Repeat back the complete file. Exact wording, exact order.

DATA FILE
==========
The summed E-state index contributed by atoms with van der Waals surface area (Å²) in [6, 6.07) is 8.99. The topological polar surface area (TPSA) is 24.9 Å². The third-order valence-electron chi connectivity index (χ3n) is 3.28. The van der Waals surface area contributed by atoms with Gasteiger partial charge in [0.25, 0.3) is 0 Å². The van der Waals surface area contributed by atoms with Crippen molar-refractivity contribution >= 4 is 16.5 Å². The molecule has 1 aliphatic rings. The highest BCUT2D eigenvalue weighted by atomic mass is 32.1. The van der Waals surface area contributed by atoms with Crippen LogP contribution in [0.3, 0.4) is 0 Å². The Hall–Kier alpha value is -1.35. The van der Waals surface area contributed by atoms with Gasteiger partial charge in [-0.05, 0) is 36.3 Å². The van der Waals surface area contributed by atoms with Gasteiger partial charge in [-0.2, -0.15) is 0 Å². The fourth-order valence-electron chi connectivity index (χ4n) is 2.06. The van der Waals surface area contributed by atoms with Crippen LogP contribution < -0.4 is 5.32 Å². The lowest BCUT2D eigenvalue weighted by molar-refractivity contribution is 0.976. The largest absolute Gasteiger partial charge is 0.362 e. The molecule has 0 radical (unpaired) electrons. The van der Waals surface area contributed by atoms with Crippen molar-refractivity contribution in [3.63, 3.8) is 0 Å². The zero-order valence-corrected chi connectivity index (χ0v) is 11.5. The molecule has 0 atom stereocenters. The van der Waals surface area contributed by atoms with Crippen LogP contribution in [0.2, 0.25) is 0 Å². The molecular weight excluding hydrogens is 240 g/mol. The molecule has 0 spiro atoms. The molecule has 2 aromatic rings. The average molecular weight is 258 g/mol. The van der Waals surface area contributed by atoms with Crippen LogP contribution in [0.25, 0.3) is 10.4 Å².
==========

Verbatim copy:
The summed E-state index contributed by atoms with van der Waals surface area (Å²) in [6, 6.07) is 8.99. The topological polar surface area (TPSA) is 24.9 Å². The third-order valence-electron chi connectivity index (χ3n) is 3.28. The van der Waals surface area contributed by atoms with Gasteiger partial charge in [0.25, 0.3) is 0 Å². The van der Waals surface area contributed by atoms with Crippen molar-refractivity contribution >= 4 is 16.5 Å². The molecule has 1 aliphatic rings. The highest BCUT2D eigenvalue weighted by atomic mass is 32.1. The van der Waals surface area contributed by atoms with Crippen LogP contribution in [0.3, 0.4) is 0 Å². The Hall–Kier alpha value is -1.35. The van der Waals surface area contributed by atoms with Gasteiger partial charge in [-0.05, 0) is 36.3 Å². The van der Waals surface area contributed by atoms with Gasteiger partial charge in [-0.2, -0.15) is 0 Å². The fourth-order valence-electron chi connectivity index (χ4n) is 2.06. The van der Waals surface area contributed by atoms with Crippen LogP contribution < -0.4 is 5.32 Å². The lowest BCUT2D eigenvalue weighted by molar-refractivity contribution is 0.976. The largest absolute Gasteiger partial charge is 0.362 e. The molecule has 0 radical (unpaired) electrons. The van der Waals surface area contributed by atoms with Crippen molar-refractivity contribution in [3.63, 3.8) is 0 Å². The zero-order valence-corrected chi connectivity index (χ0v) is 11.5. The molecule has 0 atom stereocenters. The van der Waals surface area contributed by atoms with Crippen LogP contribution in [0.2, 0.25) is 0 Å². The molecular weight excluding hydrogens is 240 g/mol. The molecule has 0 spiro atoms. The molecule has 2 aromatic rings. The average molecular weight is 258 g/mol. The van der Waals surface area contributed by atoms with Crippen LogP contribution in [0.25, 0.3) is 10.4 Å².